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September 18, 2018
2 daysago

Is Your Aspirin Regimen Doing More Harm Than Good?

How often have you heard that an aspirin a day is an excellent way to help prevent heart attack and stroke? Maybe you have been instructed to take a daily dose of aspirin. As it turns out, not everyone is suited to an aspirin a day, especially older adults. In fact, popping this pill regularly could cause serious harm.

The Risks of Daily Aspirin for Older Adults

Aspirin Regimen Doing More Harm Than GoodIn a new trio of studies published in the New England Journal of Medicine, there is no significant benefit for healthy older adults to take a daily low dose of aspirin, but it could cause other serious health problems, including:

  • More bleeding: Participants in the first study had an average age of 74 and were considered healthy at the time of enrollment. Half the participants received 100 milligrams of aspirin every day (a low-dose has 81 milligrams) and the other half a placebo. After five years, there was a higher rate of bleeding in the group that took aspirin, compared to the placebo group.
  • Likelihood of hemorrhaging: The second study found that there was a significantly higher risk of “major hemorrhage” with aspirin than the placebo, particularly involving upper gastrointestinal and intracranial bleeding.
  • Higher cancer-related mortality rate: The third study found a “higher all-cause mortality” among healthy older adults who took a daily aspirin, most of which were attributed to cancer-related death. This was an unexpected result when compared with previous studies.

These studies support a 2015 Dutch study in which 28,000 women with an average age of 55 were followed over 15 years. Those on a low-dose aspirin regimen were three times more likely to make a visit to the emergency room with serious bleeding than to go there with a heart attack or stroke. Aspirin-takers were also six times more likely to suffer bleeding than prevent colon cancer.  Read Dr. Lewerenz’s newsletter from 2015.

In short, millions of people on a daily low-dose aspirin regimen are being told it’s preventing heart attack and stroke. However, aspirin use in millions of Americans may be doing more harm than good. A more natural approach to heart disease and colon cancer may be safer and more effective.

The Personalized Approach to Warding Off Heart Disease and Cancer

Patients with a history of cardiovascular disease or colorectal cancer who take a daily aspirin can reap benefits that outweigh the risks of taking aspirin. However, healthy older adults may be told that medication is the best and only preventive measure against health problems. Just because you’ve reached senior or elderly status, that doesn’t mean it’s too late to change your lifestyle to make you healthier and live longer.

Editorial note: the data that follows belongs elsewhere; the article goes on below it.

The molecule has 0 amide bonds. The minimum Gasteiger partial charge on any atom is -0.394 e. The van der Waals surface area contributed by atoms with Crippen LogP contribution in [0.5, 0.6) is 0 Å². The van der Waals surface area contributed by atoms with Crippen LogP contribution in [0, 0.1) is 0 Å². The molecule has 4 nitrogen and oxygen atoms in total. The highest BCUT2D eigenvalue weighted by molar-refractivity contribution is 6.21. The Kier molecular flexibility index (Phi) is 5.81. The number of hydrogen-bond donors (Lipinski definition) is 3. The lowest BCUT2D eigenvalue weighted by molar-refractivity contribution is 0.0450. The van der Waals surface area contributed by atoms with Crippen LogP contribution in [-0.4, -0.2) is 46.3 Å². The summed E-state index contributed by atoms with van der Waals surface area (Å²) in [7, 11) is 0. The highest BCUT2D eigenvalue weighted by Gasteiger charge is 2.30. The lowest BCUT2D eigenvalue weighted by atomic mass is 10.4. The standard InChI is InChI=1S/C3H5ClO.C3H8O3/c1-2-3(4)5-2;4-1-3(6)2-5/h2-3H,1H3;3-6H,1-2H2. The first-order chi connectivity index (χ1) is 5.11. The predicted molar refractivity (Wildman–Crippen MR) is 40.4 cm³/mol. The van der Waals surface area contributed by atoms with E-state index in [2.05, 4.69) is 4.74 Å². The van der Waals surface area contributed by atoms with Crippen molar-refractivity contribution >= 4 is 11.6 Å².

Maybe low-dose aspirin is right for you? Perhaps there is a better way to take it, whether on an empty stomach, with a warm glass of water, or relying on the coated version. What’s important is to follow the medical route that is most beneficial for you.

Dr. James Lewerenz is a board-certified general physician in family medicine who is focused on each individual patient. Personalized attention, customized care – this is what good healthcare is all about. At the Longevity Health Institute, you are an individual, and your overall health history, cardiovascular risks, cancer risks, and bleeding history are all evaluated to determine the methods of preventive health care that are best for you. Watch Dr. Lewerenz speak more about the risks and benefits of a daily low-dose aspirin regimen. Then, make an appointment to discuss your unique health needs and concerns. Get cutting-edge, evidence-based healthcare care that is prescribed for you alone.

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20180718-03Vegan diets are growing in popularity in young individuals, especially females. This new trend is a purposeful approach for better nutrition, ethical issues, using the earths resources and avoidance of antibiotics and growth stimulants in animals themselves. What is real health and nutritional status of a vegan diet?

To summarize a multitude of research*, vegans are thinner, have lower cholesterol and blood pressure, lower cardiovascular disease risk and lowered cancer of both colorectal and prostate.

Studies also have concluded that vegan diets could negatively affect bone health, BMD, poor supplementation and poor Vitamin D levels. You also need to watch Iron, Protein and B12 levels. More studies are needed and will follow but with adequate insight and supplementation a vegan diet looks at least as good as vegetarian and lactovegetarian diets.

“My only concern is more studies to address any association with diabetes and vegan carbohydrates and long-term potential protein depletion on muscle mass”- Dr. James Lewerenz. (*Presented at the “Fifth International Congress on Vegetarian Nutrition. 2018. CA.)

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